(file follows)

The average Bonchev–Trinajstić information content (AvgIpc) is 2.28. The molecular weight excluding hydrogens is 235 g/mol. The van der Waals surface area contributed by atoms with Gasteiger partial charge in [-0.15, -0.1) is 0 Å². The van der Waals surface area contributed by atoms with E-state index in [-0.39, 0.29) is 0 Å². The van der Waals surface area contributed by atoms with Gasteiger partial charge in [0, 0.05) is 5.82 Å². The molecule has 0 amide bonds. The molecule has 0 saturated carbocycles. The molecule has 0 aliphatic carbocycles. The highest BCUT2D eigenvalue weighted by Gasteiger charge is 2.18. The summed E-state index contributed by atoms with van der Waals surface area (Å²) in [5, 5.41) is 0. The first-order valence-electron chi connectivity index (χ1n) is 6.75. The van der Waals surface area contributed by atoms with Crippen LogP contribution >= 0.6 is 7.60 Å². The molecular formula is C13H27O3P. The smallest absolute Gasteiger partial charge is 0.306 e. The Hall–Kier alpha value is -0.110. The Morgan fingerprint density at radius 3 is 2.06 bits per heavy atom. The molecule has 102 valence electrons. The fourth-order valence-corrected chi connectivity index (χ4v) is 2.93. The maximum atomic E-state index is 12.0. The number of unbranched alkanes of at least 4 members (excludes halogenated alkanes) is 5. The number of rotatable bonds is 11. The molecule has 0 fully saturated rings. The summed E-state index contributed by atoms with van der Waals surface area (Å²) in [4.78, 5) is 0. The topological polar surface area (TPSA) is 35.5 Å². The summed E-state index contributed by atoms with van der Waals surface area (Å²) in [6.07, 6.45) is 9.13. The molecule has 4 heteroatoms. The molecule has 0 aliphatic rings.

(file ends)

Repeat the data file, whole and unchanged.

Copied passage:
The average Bonchev–Trinajstić information content (AvgIpc) is 2.28. The molecular weight excluding hydrogens is 235 g/mol. The van der Waals surface area contributed by atoms with Gasteiger partial charge in [-0.15, -0.1) is 0 Å². The van der Waals surface area contributed by atoms with E-state index in [-0.39, 0.29) is 0 Å². The van der Waals surface area contributed by atoms with Gasteiger partial charge in [0, 0.05) is 5.82 Å². The molecule has 0 amide bonds. The molecule has 0 saturated carbocycles. The molecule has 0 aliphatic carbocycles. The highest BCUT2D eigenvalue weighted by Gasteiger charge is 2.18. The summed E-state index contributed by atoms with van der Waals surface area (Å²) in [5, 5.41) is 0. The first-order valence-electron chi connectivity index (χ1n) is 6.75. The van der Waals surface area contributed by atoms with Crippen LogP contribution >= 0.6 is 7.60 Å². The molecular formula is C13H27O3P. The smallest absolute Gasteiger partial charge is 0.306 e. The Hall–Kier alpha value is -0.110. The Morgan fingerprint density at radius 3 is 2.06 bits per heavy atom. The molecule has 102 valence electrons. The fourth-order valence-corrected chi connectivity index (χ4v) is 2.93. The maximum atomic E-state index is 12.0. The number of unbranched alkanes of at least 4 members (excludes halogenated alkanes) is 5. The number of rotatable bonds is 11. The molecule has 0 fully saturated rings. The summed E-state index contributed by atoms with van der Waals surface area (Å²) in [4.78, 5) is 0. The topological polar surface area (TPSA) is 35.5 Å². The summed E-state index contributed by atoms with van der Waals surface area (Å²) in [6.07, 6.45) is 9.13. The molecule has 4 heteroatoms. The molecule has 0 aliphatic rings.